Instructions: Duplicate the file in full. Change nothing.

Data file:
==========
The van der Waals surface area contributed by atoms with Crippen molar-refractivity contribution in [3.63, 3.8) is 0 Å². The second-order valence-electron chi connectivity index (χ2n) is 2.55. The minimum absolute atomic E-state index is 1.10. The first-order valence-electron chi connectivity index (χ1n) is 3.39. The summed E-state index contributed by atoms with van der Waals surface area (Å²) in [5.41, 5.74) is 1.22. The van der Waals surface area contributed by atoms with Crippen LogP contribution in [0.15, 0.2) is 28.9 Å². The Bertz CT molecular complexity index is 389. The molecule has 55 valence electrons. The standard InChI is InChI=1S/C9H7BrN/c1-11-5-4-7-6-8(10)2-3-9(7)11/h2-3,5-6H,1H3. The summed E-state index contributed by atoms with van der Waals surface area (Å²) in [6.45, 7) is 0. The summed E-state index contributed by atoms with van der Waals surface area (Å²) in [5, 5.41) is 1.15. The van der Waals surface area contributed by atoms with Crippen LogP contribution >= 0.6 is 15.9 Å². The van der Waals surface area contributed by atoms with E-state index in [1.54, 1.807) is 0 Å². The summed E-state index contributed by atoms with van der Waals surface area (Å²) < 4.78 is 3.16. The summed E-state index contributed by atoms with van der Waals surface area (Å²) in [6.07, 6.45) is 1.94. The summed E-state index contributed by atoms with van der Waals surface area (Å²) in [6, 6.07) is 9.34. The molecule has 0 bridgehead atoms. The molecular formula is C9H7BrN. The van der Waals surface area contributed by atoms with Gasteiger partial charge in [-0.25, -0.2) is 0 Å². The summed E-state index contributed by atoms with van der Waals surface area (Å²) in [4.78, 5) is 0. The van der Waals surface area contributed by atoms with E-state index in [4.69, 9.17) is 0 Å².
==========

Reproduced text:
The van der Waals surface area contributed by atoms with Crippen molar-refractivity contribution in [3.63, 3.8) is 0 Å². The second-order valence-electron chi connectivity index (χ2n) is 2.55. The minimum absolute atomic E-state index is 1.10. The first-order valence-electron chi connectivity index (χ1n) is 3.39. The summed E-state index contributed by atoms with van der Waals surface area (Å²) in [5.41, 5.74) is 1.22. The van der Waals surface area contributed by atoms with Crippen LogP contribution in [0.15, 0.2) is 28.9 Å². The Bertz CT molecular complexity index is 389. The molecule has 55 valence electrons. The standard InChI is InChI=1S/C9H7BrN/c1-11-5-4-7-6-8(10)2-3-9(7)11/h2-3,5-6H,1H3. The summed E-state index contributed by atoms with van der Waals surface area (Å²) in [6.45, 7) is 0. The summed E-state index contributed by atoms with van der Waals surface area (Å²) in [5, 5.41) is 1.15. The van der Waals surface area contributed by atoms with Crippen LogP contribution >= 0.6 is 15.9 Å². The van der Waals surface area contributed by atoms with E-state index in [1.54, 1.807) is 0 Å². The summed E-state index contributed by atoms with van der Waals surface area (Å²) < 4.78 is 3.16. The summed E-state index contributed by atoms with van der Waals surface area (Å²) in [6.07, 6.45) is 1.94. The summed E-state index contributed by atoms with van der Waals surface area (Å²) in [6, 6.07) is 9.34. The molecule has 0 bridgehead atoms. The molecular formula is C9H7BrN. The van der Waals surface area contributed by atoms with Gasteiger partial charge in [-0.25, -0.2) is 0 Å². The summed E-state index contributed by atoms with van der Waals surface area (Å²) in [4.78, 5) is 0. The van der Waals surface area contributed by atoms with E-state index in [4.69, 9.17) is 0 Å².